What is Situational Irony? How to Use It in Your Writing

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Photo Source: “Ratatouille” Courtesy of Pixar

When writing a script, the situations you put your characters in are key. These moments are what ultimately provide insight into who they are, while also moving the story forward. There are many ways to do this, but situational irony makes a strong case for itself in creating majorly impactful moments—be they funny, serious, or thrilling. 

In this guide, we will break down what situational irony is, how it compares to its siblings (dramatic and verbal irony), explain the most effective ways of using it, and provide examples from film and television.


What is situational irony?

Scene from 'The White Lotus'“The White Lotus” Credit: Mario Perez/HBO

Irony is a literary device in which there is a contrast between expectation and reality; situational irony takes what seems to be a straightforward situation and completely subverts it with what actually happens in the scene and/or how the characters react. It can be used for comedic, dramatic, or horrific effect, moving the story in an unexpected direction. These sort of “peaks and valleys,” if you will, help build story momentum and intrigue. It's a way to play with audience and/or character expectations.

It’s “throwing the audience a curveball,” explains Eric Moneypenny, a television writer and comedian whose work can be seen on “The Eric Andre Show” and comedy sketch platform “AOK.” It’s when “the characters do something, but what they want to happen doesn’t, and/or even worse, the opposite happens.” 

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“If I were explaining it to a three-year-old,” explains Jake Fogelnest, an Emmy and WGA Award nominated writer and comedian, “it would be something like, ‘The world’s greatest cybersecurity expert’s computer gets hacked.’ ”

Or, adds Moneypenny, “It’s when a character is a world-renowned hairstylist, but they accidentally give themselves an incredibly bad haircut.” Both of these situations result in something unexpected because of who they’re happening to. Situational irony helps showcase the humanity of your characters in the space between their intent and the results of their actions. 

The difference between situational, dramatic, and verbal irony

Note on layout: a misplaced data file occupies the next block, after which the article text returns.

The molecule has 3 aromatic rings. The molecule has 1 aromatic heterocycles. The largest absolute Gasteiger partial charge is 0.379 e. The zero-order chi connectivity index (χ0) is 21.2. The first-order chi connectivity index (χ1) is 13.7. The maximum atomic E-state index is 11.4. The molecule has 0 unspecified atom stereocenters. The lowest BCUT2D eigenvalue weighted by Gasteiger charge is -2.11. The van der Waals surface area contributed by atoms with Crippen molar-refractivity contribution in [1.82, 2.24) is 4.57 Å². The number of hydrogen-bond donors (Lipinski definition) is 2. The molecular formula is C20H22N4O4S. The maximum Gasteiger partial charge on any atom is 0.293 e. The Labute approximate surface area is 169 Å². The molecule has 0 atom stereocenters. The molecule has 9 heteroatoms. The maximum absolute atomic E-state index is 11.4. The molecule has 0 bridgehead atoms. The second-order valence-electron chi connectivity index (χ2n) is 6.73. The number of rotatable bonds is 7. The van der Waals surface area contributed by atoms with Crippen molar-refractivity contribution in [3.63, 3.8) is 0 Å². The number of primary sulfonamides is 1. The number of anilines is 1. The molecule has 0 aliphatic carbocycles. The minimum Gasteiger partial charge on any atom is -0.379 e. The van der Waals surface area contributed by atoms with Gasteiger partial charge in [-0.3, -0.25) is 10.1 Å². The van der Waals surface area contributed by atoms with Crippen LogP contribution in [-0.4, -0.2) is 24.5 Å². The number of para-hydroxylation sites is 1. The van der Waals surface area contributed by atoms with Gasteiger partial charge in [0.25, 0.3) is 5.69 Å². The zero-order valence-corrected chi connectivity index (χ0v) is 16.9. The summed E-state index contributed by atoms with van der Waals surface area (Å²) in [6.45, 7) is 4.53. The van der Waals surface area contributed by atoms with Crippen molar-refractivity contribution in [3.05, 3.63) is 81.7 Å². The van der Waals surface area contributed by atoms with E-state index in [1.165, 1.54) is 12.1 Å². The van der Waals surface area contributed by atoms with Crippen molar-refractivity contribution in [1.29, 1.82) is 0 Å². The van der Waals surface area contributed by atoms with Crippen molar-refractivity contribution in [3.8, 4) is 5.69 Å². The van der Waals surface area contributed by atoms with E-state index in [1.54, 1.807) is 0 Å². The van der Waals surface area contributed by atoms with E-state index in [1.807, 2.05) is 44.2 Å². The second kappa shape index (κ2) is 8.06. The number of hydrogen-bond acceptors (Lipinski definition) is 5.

Scene from 'Ozark'“Ozark” Credit: Jackson Davis/Netflix

Though all three instances use irony as their backbone, each instance varies slightly in context. 

  • Situational irony happens when a character is put into a set of circumstances and reacts in a way that is unexpected given the information we already knew about said character. Basically, “situational irony brings surprise consequences from actions that audiences discover at the same time as characters,” says Moneypenny.
  • Dramatic irony is when the audience has more information and context in the moment than the character onscreen or onstage. “Stuff which can make us wince, cringe, or want to say things to the screen like, ‘Don’t go in that room, there’s a machete-wielding maniac!’ or ‘Stop making fun of your boss’s toupee, he’s standing right behind you!’ ” says Moneypenny. “The first situation might wind up tragic, the second situation might wind up funny—but they’re both dramatic irony.”
  • Verbal irony, however, is stated rather than experienced. It “is a character saying things that we all know aren’t true—whether through sarcasm, overstating, understating, or feigning ignorance in a circumstance.” Moneypenny goes on to add a real-life scenario as an example: “Politicians wind up engaging in lots of verbal irony publicly, whether intentionally or unintentionally, and that’s why many get roasted on Twitter.”

How to use situational irony effectively

Scene from 'The Larry Sanders Show'“The Larry Sanders Show” Courtesy of HBO